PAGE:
Let’s assume the eventual increase in mortgage rate is 2% (the middle of that 1% – 3% window). What impact would that have on a purchaser?

Today, interest rates are approximately 4.5%. A two percent increase would bring them to 6.5% which happens to be about where they were prior to government intervention. On a $200,000 mortgage, a buyer’s monthly mortgage payment (principle and interest) would go from $1,013.37/month to $1,264.14/month.

That is an additional $3,009 each year and a total of $90,277 over 30 years.

Bottom Line

It doesn’t matter which side of the QRM debate you are on. If you are considering the purchase of a home, waiting could be expensive if lending costs do increase.



Despite what appears to be a non-stop wave of tough news regarding real estate, four major media players have come out this month with the same advice: It Is Time to Buy a Home! Here are the four articles and a breakdown as to why the advice makes sense.

The Wall Street Journal: Why It’s Time to Buy

CBS Money Watch:Why the Time to Buy is Now

Forbes Magazine: 9 Reasons to Buy a House Now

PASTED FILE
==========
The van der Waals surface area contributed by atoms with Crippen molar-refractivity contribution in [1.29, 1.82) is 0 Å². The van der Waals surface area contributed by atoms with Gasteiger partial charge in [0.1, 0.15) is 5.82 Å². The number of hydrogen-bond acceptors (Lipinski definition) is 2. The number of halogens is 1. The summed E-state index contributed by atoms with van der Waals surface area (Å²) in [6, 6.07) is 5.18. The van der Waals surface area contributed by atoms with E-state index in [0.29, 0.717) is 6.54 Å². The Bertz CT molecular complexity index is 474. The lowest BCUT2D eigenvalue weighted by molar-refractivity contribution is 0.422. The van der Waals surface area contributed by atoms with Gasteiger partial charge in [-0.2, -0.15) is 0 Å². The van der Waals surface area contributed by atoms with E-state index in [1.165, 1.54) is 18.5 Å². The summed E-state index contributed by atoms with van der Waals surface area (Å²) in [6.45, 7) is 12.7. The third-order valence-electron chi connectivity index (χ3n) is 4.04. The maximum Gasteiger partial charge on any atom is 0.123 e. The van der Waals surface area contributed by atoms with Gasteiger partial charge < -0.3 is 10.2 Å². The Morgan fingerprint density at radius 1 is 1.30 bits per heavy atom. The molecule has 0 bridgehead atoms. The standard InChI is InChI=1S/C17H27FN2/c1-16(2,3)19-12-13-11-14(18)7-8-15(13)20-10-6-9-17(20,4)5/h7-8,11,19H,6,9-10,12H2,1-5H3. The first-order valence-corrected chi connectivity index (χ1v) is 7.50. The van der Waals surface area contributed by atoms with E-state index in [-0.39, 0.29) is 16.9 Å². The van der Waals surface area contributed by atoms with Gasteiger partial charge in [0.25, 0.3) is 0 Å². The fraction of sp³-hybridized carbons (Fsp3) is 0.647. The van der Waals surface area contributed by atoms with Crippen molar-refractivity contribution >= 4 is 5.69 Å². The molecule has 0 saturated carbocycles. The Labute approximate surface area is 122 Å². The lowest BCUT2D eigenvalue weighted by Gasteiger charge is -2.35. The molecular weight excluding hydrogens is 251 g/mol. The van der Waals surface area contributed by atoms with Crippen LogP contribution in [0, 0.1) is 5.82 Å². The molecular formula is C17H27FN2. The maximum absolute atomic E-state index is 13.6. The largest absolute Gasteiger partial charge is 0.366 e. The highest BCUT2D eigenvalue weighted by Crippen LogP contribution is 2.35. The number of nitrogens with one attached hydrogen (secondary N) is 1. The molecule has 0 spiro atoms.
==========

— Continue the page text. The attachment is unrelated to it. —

National Public Radio: For Many, It’s Still a Good Time to Buy a Home

With prices continuing to depreciate in most regions of the country, some may wonder why these four entities are suggesting to their readership that now is the time to buy. Each organization realizes that PRICE is not as important as COST. The cost of a home can go up even if prices continue to fall. Unless you are an all cash buyer, you must take into consideration the expense of mortgaging when calculating the full cost of a home. Here is some information to consider.

Interest Rates

Currently, interest rates sit at historic lows. However, Fannie Mae, Freddie Mac, PMI and the National Association of Realtors are all projecting approximately a 1% increase in mortgage rates over the next year. A one percent increase in rate negates a ten percent fall in prices.

Lending Standards

The government has proposed a tightening of lending standards called Quality Residential Mortgage (QRM). If accepted as proposed two things will happen:

The qualification process for loans will become more difficult

The cost of a loan will increase

Bottom Line

There is a reason more and more financial organizations are suggesting to their followers that now is the time to buy a home: because the cost of purchasing a home is about to increase (even if prices continue to fall).